COVID-19 News Round-up for September 8

1. Top 10 Construction Companies. Credit: AZRE

Budget, Policy & Stimulus News 
Many Businesses Opting Out of Payroll Tax Deferral 
The decision to let employers defer payroll taxes is part of the Trump administration’s effort to boost the economy absent any action from a stalemated Congress on a relief bill. Taxes can be deferred from September 1st through the end of 2020, but must be fully repaid in 2021. Small business owners, experts and advocates say the nature of the program leaves businesses on the hook at a time of desperate need as they attempt to recover from the economic fallout of COVID-19. A payroll tax deferral lay at the bottom of preferences — ranked 15th out of 16 items — in a recent S-Corp Association survey of 60 trade groups on which stimulus efforts they felt would be most helpful to small businesses. (Source: Phoenix Business Journal) 
A Look at the Stalled HEROES Act and CRE 
The U.S. Senate has failed to resolve a dispute over how much money to spend to mitigate COVID-19’s impact on the country’s economy. House Speaker Nancy Pelosi and Treasury Secretary Stephen Mnuchin, who have been leading the negotiations, remained more than $1T apart on the final price tag on the package, which would include an extension on expanded unemployment benefits, more aid for small businesses and potentially aid for cities and states. NREI recently published a Q&A on the issue with Spencer Levy of CBRE. (Source: National Real Estate Investor) 
Economic News 
Landlord Concessions to Keep Office Tenants 
Leasing concessions are increasing in the office sector, but how far landlords are willing to go to secure tenants amid a pandemic depends on the office product. Office lease concessions in the form of free rent and tenant improvement allowances rose sharply in the second quarter of 2020 as U.S. office demand fell the most since 2009, according to a report from CBRE. Net effective rents for office space dropped by 6.6 percent from the second quarter of last year. (Source: National Real Estate Investor)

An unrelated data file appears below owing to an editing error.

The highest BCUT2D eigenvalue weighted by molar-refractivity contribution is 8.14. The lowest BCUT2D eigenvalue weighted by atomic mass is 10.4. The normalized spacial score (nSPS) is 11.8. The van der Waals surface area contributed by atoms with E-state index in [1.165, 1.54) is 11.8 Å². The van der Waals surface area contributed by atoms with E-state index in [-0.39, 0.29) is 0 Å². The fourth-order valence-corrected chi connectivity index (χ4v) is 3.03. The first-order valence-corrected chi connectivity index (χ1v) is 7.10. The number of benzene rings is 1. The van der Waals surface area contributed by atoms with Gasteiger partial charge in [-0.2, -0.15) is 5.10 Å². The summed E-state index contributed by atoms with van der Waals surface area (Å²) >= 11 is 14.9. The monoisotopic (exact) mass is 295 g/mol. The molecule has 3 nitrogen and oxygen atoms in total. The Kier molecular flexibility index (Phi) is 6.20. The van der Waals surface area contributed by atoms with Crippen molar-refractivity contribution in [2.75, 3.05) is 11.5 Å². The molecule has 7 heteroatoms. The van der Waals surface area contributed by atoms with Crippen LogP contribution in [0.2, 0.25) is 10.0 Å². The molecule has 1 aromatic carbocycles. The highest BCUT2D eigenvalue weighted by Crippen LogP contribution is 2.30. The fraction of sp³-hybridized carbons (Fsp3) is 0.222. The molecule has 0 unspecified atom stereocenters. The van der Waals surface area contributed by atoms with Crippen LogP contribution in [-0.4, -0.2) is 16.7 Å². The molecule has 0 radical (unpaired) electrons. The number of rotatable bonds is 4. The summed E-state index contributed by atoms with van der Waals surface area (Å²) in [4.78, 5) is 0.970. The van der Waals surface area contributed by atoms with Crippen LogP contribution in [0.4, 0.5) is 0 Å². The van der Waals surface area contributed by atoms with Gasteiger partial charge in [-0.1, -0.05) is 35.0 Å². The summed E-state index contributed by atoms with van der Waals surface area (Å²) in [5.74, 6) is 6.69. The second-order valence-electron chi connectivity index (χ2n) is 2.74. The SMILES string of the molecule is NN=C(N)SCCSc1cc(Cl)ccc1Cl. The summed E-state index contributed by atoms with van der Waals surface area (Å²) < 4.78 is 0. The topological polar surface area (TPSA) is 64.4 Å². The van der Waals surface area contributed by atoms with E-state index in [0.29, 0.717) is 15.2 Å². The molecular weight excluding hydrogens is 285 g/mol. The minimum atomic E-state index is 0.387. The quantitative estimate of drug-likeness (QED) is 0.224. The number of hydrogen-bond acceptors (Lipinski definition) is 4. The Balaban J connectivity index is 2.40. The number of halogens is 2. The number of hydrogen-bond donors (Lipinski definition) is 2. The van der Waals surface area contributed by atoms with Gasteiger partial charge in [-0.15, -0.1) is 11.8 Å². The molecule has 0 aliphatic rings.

How Office Leases Could Change 
The pandemic will no doubt bring unprecedented changes  many of which are still yet to be realized. Office landlords, however, can get a jumpstart by revisiting some common lease provisions that the pandemic has made outdated. While many people have focused on the force majeure clause in leases, other provisions like operating expenses and base year calculations should also be revisited. (Source: 
Peoria Sale Tax Revenue Up 
Peoria’s sales tax revenue took a jump after the early months of the pandemic signaled a picture of doom and gloom. Revenues climbed 8 percent in May and 14 percent in June compared with this time last year, and June experienced the most city sales tax revenue of any month other than December during fiscal year 2020. (Source: Independent Newsmedia) 
REITS May Fare Better Than in Last Recession 
Although it might feel like the publicly-traded REIT sector as a whole is in the midst of a “sky is falling” crisis, real estate experts say the outlook for REITs is more sunny than cloudy. In fact, they maintain that REITs are better positioned financially today than they were during and after the Great Recession. (Source: National Real Estate Investor) 

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